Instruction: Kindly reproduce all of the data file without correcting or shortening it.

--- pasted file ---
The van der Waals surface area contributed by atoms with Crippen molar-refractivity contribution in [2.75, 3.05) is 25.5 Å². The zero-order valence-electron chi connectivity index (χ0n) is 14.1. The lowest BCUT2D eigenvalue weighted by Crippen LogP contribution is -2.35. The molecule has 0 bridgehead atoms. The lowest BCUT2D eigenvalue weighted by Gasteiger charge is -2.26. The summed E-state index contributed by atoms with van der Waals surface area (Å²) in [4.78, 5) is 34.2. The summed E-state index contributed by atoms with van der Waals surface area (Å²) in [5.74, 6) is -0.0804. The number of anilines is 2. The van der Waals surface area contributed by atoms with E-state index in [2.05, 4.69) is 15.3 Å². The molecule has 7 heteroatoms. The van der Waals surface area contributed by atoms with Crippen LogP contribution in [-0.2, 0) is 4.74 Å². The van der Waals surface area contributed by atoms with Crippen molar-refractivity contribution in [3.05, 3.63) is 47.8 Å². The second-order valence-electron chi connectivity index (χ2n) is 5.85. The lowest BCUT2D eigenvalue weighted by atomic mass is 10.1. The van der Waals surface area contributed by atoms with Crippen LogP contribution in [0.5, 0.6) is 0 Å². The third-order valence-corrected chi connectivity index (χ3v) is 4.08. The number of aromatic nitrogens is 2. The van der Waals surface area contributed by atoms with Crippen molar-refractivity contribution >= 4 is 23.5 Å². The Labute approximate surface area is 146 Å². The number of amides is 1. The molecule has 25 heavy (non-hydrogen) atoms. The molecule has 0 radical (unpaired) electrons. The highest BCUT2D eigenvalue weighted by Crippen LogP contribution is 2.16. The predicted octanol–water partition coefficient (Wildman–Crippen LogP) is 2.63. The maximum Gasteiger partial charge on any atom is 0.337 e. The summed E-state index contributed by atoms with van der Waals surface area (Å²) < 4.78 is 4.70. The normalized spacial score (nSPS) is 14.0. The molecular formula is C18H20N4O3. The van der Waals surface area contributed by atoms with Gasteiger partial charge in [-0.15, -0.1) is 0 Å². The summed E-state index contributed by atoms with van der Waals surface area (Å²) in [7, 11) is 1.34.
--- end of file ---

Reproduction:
The van der Waals surface area contributed by atoms with Crippen molar-refractivity contribution in [2.75, 3.05) is 25.5 Å². The zero-order valence-electron chi connectivity index (χ0n) is 14.1. The lowest BCUT2D eigenvalue weighted by Crippen LogP contribution is -2.35. The molecule has 0 bridgehead atoms. The lowest BCUT2D eigenvalue weighted by Gasteiger charge is -2.26. The summed E-state index contributed by atoms with van der Waals surface area (Å²) in [4.78, 5) is 34.2. The summed E-state index contributed by atoms with van der Waals surface area (Å²) in [5.74, 6) is -0.0804. The number of anilines is 2. The van der Waals surface area contributed by atoms with E-state index in [2.05, 4.69) is 15.3 Å². The molecule has 7 heteroatoms. The van der Waals surface area contributed by atoms with Crippen LogP contribution in [-0.2, 0) is 4.74 Å². The van der Waals surface area contributed by atoms with Crippen molar-refractivity contribution in [3.05, 3.63) is 47.8 Å². The second-order valence-electron chi connectivity index (χ2n) is 5.85. The lowest BCUT2D eigenvalue weighted by atomic mass is 10.1. The van der Waals surface area contributed by atoms with Crippen LogP contribution in [0.5, 0.6) is 0 Å². The third-order valence-corrected chi connectivity index (χ3v) is 4.08. The number of aromatic nitrogens is 2. The van der Waals surface area contributed by atoms with Crippen molar-refractivity contribution >= 4 is 23.5 Å². The Labute approximate surface area is 146 Å². The number of amides is 1. The molecule has 25 heavy (non-hydrogen) atoms. The molecule has 0 radical (unpaired) electrons. The highest BCUT2D eigenvalue weighted by Crippen LogP contribution is 2.16. The predicted octanol–water partition coefficient (Wildman–Crippen LogP) is 2.63. The maximum Gasteiger partial charge on any atom is 0.337 e. The summed E-state index contributed by atoms with van der Waals surface area (Å²) < 4.78 is 4.70. The normalized spacial score (nSPS) is 14.0. The molecular formula is C18H20N4O3. The van der Waals surface area contributed by atoms with Gasteiger partial charge in [-0.15, -0.1) is 0 Å². The summed E-state index contributed by atoms with van der Waals surface area (Å²) in [7, 11) is 1.34.